Sunday, September 25, 2005

Debt cancellation worth $40 billion to 18 countries

UPDATED: Added Ghana, Guyana, Honduras, Madagascar

Paul Wolfowitz made a surprise announcement late Sunday that the international Monetary Fund of which he is chairman had garnered the approval of its membership to cancel $40 billion in debt to the world's 18 poorest countries. The agreement was not expected as there were some objections to some of the debt relief from some member nations. However, Wolfowitz managed to bang enough heads together to get it done. What cleared the way for the breakthrough was a pledge Friday from the G-8 the United States, Britain, Canada, France, Germany, Italy and Japan "to cover the full cost to offset dollar for dollar," the loan payments that would be lost.

The 18 countries, 4 in Latin America and 14 in Africa, are as follows: Benin, Bolivia, Burkina Faso, Ethiopia, Ghana, Guyana, Honduras, Madagascar, Mali, Mauritania, Mozambique, Nicaragua, Niger, Rwanda, Senegal, Tanzania, Uganda and Zambia. Apparently, everyone from B to Z.

Bob Geldof, again revealing his naivete, said, "This ... is only a beginning. But what a beginning. The deal should be implemented without delay with no strings attached save that countries use the money transparently to tackle poverty, hunger, disease and illiteracy." Oh, OK. The only strings attached are that the countries whose debts were canceled use the money responsibly. Ha ha ha ha, what a hoot. If the so-called leadership in those countries was capable of responsible money management in the first place, they wouldn't be needing the charity of the world's developed nations, now, would they? Let's take a look at some of these innocent poor who are staggering under the weight of usurious interest payments.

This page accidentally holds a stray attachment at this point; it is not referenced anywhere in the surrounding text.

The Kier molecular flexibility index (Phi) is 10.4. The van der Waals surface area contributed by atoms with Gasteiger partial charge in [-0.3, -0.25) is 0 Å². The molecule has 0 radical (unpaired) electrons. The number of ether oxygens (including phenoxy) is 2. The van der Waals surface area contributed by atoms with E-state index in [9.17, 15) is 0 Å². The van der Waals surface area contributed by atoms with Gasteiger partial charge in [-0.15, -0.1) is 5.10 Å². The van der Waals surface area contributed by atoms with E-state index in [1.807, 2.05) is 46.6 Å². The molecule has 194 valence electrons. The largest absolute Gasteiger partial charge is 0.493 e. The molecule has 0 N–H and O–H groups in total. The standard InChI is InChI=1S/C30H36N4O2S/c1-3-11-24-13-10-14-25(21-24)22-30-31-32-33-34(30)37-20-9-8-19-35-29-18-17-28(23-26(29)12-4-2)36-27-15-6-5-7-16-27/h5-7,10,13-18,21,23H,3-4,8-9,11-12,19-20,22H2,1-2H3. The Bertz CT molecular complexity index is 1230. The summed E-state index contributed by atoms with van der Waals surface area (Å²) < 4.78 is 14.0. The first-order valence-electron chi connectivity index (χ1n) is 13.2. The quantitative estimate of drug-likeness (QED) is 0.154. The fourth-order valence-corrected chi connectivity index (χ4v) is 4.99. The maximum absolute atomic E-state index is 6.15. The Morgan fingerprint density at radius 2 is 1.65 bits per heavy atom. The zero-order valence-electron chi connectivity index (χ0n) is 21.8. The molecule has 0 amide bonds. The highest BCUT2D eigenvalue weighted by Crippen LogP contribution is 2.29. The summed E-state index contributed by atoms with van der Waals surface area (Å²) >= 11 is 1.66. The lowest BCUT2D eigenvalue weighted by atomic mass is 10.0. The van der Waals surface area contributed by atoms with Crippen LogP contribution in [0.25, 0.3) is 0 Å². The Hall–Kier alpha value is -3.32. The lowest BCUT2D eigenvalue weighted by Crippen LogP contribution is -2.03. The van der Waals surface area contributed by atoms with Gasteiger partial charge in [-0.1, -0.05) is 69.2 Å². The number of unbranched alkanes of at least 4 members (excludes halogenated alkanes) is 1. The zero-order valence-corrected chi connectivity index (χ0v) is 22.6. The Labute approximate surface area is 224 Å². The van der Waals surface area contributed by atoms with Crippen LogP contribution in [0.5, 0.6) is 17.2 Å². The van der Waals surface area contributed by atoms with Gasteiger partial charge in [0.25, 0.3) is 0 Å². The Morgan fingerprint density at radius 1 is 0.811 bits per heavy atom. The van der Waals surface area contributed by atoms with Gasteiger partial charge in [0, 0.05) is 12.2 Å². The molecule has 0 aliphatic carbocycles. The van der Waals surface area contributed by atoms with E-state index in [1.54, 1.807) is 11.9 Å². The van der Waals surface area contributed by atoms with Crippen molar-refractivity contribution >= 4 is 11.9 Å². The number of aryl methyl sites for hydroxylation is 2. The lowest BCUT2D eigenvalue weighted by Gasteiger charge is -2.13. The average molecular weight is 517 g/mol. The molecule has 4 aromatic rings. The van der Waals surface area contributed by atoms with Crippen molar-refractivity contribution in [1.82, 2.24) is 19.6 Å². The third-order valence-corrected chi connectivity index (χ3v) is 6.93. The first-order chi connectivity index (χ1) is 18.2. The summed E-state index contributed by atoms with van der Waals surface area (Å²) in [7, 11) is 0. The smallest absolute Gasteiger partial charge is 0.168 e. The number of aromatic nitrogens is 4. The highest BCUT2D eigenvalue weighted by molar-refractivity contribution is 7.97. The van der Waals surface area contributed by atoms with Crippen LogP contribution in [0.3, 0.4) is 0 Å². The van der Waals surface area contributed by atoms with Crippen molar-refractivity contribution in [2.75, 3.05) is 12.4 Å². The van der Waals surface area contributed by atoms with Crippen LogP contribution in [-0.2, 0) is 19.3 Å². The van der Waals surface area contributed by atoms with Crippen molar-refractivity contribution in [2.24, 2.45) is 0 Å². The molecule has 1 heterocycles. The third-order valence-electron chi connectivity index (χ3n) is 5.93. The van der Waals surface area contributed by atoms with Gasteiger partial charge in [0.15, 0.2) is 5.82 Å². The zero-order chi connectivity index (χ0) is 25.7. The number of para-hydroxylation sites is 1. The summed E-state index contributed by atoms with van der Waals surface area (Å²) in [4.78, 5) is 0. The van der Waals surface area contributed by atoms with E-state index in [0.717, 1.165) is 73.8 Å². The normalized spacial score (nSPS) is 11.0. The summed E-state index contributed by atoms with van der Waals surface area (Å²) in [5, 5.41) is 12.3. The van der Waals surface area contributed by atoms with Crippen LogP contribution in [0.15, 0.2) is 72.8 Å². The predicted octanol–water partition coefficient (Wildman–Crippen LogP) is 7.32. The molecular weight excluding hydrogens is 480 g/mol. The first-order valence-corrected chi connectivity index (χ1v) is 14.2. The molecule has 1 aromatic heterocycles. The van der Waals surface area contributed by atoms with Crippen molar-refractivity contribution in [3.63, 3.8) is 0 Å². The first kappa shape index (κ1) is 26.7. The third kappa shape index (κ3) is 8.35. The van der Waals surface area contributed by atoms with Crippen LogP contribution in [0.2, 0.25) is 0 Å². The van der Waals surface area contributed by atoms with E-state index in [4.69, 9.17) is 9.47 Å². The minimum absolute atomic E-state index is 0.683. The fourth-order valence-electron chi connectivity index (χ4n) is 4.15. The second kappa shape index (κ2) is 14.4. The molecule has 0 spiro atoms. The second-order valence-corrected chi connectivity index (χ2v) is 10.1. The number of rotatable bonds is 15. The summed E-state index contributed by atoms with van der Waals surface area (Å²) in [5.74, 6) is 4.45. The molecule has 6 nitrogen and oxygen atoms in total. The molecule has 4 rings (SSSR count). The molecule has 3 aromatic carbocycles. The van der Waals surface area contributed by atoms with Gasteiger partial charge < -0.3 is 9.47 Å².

The African kingdom of Dahomey originated in Benin. By the 17th century, the kingdom, ruled by an oba, stretched beyond the borders of present-day Benin, covered a large part of West-Africa. The kingdom was prosperous and established slave trading relations with the Europeans (mostly Portuguese and Dutch) who first arrived in the late 15th century. The coastal part of the kingdom became known as the Slave Coast.

Independence from France in 1960. 31 years ruled by Marxist-Leninist military governments, 14 years by elected politicians. Total foreign debt: $1.6 billion. Total budget revenues: $869.4 million. So Benin's debt exceeds its income by a factor of 1.84:1. Benin also receives some $400 million in foreign aid annually. Benin spends about $100 million annually on its military, or more than 10% of its income.

Voodoo is thought to have originated here. Voodoo economics?


Bolivia, named after independence fighter Simon BOLIVAR, broke away from Spanish rule in 1825; much of its subsequent history has consisted of a series of nearly 200 coups and counter-coups. That would about explain it all, wouldn't it?